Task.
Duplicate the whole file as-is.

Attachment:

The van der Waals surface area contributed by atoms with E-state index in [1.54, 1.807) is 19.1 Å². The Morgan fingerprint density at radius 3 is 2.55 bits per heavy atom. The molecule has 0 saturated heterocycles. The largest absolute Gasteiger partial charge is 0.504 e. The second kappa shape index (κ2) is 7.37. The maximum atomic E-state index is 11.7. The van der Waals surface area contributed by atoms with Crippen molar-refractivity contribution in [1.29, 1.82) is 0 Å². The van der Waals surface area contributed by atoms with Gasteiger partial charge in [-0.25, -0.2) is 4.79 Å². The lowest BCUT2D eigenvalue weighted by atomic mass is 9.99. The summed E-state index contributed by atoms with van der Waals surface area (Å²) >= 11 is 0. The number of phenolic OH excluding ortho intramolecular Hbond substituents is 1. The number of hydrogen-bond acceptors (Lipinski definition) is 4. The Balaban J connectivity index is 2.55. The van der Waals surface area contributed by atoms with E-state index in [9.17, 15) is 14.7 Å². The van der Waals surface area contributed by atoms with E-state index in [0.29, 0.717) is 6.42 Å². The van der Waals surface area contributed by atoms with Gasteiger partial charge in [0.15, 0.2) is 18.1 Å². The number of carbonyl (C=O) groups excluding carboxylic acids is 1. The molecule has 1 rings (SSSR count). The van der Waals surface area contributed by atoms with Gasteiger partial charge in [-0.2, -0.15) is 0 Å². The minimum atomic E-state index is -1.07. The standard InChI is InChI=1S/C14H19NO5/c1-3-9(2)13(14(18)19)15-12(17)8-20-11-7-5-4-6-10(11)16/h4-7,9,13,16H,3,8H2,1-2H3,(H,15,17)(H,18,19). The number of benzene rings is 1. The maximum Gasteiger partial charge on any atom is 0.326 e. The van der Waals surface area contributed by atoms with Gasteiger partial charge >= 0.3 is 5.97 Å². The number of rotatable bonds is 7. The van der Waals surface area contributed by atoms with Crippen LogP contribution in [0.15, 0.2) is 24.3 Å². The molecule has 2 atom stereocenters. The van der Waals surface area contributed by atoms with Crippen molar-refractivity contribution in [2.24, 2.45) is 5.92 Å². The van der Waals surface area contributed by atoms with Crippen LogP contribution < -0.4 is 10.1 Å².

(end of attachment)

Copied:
The van der Waals surface area contributed by atoms with E-state index in [1.54, 1.807) is 19.1 Å². The Morgan fingerprint density at radius 3 is 2.55 bits per heavy atom. The molecule has 0 saturated heterocycles. The largest absolute Gasteiger partial charge is 0.504 e. The second kappa shape index (κ2) is 7.37. The maximum atomic E-state index is 11.7. The van der Waals surface area contributed by atoms with Crippen molar-refractivity contribution in [1.29, 1.82) is 0 Å². The van der Waals surface area contributed by atoms with Gasteiger partial charge in [-0.25, -0.2) is 4.79 Å². The lowest BCUT2D eigenvalue weighted by atomic mass is 9.99. The summed E-state index contributed by atoms with van der Waals surface area (Å²) >= 11 is 0. The number of phenolic OH excluding ortho intramolecular Hbond substituents is 1. The number of hydrogen-bond acceptors (Lipinski definition) is 4. The Balaban J connectivity index is 2.55. The van der Waals surface area contributed by atoms with E-state index in [9.17, 15) is 14.7 Å². The van der Waals surface area contributed by atoms with E-state index in [0.29, 0.717) is 6.42 Å². The van der Waals surface area contributed by atoms with Gasteiger partial charge in [0.15, 0.2) is 18.1 Å². The number of carbonyl (C=O) groups excluding carboxylic acids is 1. The molecule has 1 rings (SSSR count). The van der Waals surface area contributed by atoms with Gasteiger partial charge in [-0.2, -0.15) is 0 Å². The minimum atomic E-state index is -1.07. The standard InChI is InChI=1S/C14H19NO5/c1-3-9(2)13(14(18)19)15-12(17)8-20-11-7-5-4-6-10(11)16/h4-7,9,13,16H,3,8H2,1-2H3,(H,15,17)(H,18,19). The number of benzene rings is 1. The maximum Gasteiger partial charge on any atom is 0.326 e. The van der Waals surface area contributed by atoms with Gasteiger partial charge >= 0.3 is 5.97 Å². The number of rotatable bonds is 7. The van der Waals surface area contributed by atoms with Crippen LogP contribution in [0.15, 0.2) is 24.3 Å². The molecule has 2 atom stereocenters. The van der Waals surface area contributed by atoms with Crippen molar-refractivity contribution in [2.24, 2.45) is 5.92 Å². The van der Waals surface area contributed by atoms with Crippen LogP contribution < -0.4 is 10.1 Å².